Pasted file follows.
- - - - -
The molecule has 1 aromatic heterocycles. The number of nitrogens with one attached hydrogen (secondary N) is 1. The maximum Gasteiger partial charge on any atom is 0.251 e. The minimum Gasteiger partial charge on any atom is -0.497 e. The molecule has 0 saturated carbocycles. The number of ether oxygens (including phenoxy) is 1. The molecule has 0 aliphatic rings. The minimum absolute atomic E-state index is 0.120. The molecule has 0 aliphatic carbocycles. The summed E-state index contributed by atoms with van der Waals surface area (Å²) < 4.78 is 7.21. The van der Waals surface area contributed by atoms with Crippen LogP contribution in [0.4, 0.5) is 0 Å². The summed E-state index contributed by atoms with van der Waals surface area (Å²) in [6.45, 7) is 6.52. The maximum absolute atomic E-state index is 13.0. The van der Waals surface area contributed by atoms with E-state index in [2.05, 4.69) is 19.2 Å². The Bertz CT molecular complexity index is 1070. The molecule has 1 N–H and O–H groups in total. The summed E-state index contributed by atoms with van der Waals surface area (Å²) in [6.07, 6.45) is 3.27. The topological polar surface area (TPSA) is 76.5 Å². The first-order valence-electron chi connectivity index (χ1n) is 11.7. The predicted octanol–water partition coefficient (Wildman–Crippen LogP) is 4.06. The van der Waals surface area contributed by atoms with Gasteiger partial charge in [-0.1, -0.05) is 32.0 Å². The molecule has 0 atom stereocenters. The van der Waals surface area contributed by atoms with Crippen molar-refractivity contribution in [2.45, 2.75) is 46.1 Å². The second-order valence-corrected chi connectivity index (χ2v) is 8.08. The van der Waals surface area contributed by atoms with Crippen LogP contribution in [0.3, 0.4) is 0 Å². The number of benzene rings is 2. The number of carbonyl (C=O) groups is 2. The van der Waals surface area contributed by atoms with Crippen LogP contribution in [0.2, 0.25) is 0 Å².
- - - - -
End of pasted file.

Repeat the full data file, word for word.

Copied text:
The molecule has 1 aromatic heterocycles. The number of nitrogens with one attached hydrogen (secondary N) is 1. The maximum Gasteiger partial charge on any atom is 0.251 e. The minimum Gasteiger partial charge on any atom is -0.497 e. The molecule has 0 saturated carbocycles. The number of ether oxygens (including phenoxy) is 1. The molecule has 0 aliphatic rings. The minimum absolute atomic E-state index is 0.120. The molecule has 0 aliphatic carbocycles. The summed E-state index contributed by atoms with van der Waals surface area (Å²) < 4.78 is 7.21. The van der Waals surface area contributed by atoms with Crippen LogP contribution in [0.4, 0.5) is 0 Å². The summed E-state index contributed by atoms with van der Waals surface area (Å²) in [6.45, 7) is 6.52. The maximum absolute atomic E-state index is 13.0. The van der Waals surface area contributed by atoms with E-state index in [2.05, 4.69) is 19.2 Å². The Bertz CT molecular complexity index is 1070. The molecule has 1 N–H and O–H groups in total. The summed E-state index contributed by atoms with van der Waals surface area (Å²) in [6.07, 6.45) is 3.27. The topological polar surface area (TPSA) is 76.5 Å². The first-order valence-electron chi connectivity index (χ1n) is 11.7. The predicted octanol–water partition coefficient (Wildman–Crippen LogP) is 4.06. The van der Waals surface area contributed by atoms with Gasteiger partial charge in [-0.1, -0.05) is 32.0 Å². The molecule has 0 atom stereocenters. The van der Waals surface area contributed by atoms with Crippen molar-refractivity contribution in [2.45, 2.75) is 46.1 Å². The second-order valence-corrected chi connectivity index (χ2v) is 8.08. The van der Waals surface area contributed by atoms with Crippen LogP contribution in [0.3, 0.4) is 0 Å². The number of benzene rings is 2. The number of carbonyl (C=O) groups is 2. The van der Waals surface area contributed by atoms with Crippen LogP contribution in [0.2, 0.25) is 0 Å².